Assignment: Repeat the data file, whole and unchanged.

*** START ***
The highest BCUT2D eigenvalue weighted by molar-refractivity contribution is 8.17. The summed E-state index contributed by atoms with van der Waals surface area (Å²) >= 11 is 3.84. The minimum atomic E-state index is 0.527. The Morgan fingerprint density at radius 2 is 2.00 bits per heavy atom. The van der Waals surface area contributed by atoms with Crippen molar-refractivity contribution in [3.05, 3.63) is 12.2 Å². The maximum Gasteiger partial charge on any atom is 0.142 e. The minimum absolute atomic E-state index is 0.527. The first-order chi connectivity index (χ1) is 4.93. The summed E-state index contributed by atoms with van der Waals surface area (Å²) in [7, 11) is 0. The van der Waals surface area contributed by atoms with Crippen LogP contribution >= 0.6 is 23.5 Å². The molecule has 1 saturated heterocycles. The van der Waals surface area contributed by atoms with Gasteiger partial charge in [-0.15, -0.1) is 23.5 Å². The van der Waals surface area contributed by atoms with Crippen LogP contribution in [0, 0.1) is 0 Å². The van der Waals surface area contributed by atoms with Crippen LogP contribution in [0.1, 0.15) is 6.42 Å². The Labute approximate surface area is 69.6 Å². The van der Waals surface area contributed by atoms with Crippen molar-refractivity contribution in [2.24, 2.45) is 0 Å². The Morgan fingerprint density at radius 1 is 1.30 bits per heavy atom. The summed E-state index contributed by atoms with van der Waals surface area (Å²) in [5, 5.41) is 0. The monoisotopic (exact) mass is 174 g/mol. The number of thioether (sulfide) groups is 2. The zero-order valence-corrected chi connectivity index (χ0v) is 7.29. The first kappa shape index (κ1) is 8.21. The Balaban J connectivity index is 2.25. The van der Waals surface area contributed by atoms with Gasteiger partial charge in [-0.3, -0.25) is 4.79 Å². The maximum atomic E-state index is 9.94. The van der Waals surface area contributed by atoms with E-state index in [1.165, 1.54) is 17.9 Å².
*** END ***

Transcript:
The highest BCUT2D eigenvalue weighted by molar-refractivity contribution is 8.17. The summed E-state index contributed by atoms with van der Waals surface area (Å²) >= 11 is 3.84. The minimum atomic E-state index is 0.527. The Morgan fingerprint density at radius 2 is 2.00 bits per heavy atom. The van der Waals surface area contributed by atoms with Crippen molar-refractivity contribution in [3.05, 3.63) is 12.2 Å². The maximum Gasteiger partial charge on any atom is 0.142 e. The minimum absolute atomic E-state index is 0.527. The first-order chi connectivity index (χ1) is 4.93. The summed E-state index contributed by atoms with van der Waals surface area (Å²) in [7, 11) is 0. The van der Waals surface area contributed by atoms with Crippen LogP contribution >= 0.6 is 23.5 Å². The molecule has 1 saturated heterocycles. The van der Waals surface area contributed by atoms with Gasteiger partial charge in [-0.15, -0.1) is 23.5 Å². The van der Waals surface area contributed by atoms with Crippen LogP contribution in [0, 0.1) is 0 Å². The van der Waals surface area contributed by atoms with Crippen LogP contribution in [0.1, 0.15) is 6.42 Å². The Labute approximate surface area is 69.6 Å². The van der Waals surface area contributed by atoms with Crippen molar-refractivity contribution in [2.24, 2.45) is 0 Å². The Morgan fingerprint density at radius 1 is 1.30 bits per heavy atom. The summed E-state index contributed by atoms with van der Waals surface area (Å²) in [5, 5.41) is 0. The monoisotopic (exact) mass is 174 g/mol. The number of thioether (sulfide) groups is 2. The zero-order valence-corrected chi connectivity index (χ0v) is 7.29. The first kappa shape index (κ1) is 8.21. The Balaban J connectivity index is 2.25. The van der Waals surface area contributed by atoms with Gasteiger partial charge in [-0.3, -0.25) is 4.79 Å². The maximum atomic E-state index is 9.94. The van der Waals surface area contributed by atoms with E-state index in [1.165, 1.54) is 17.9 Å².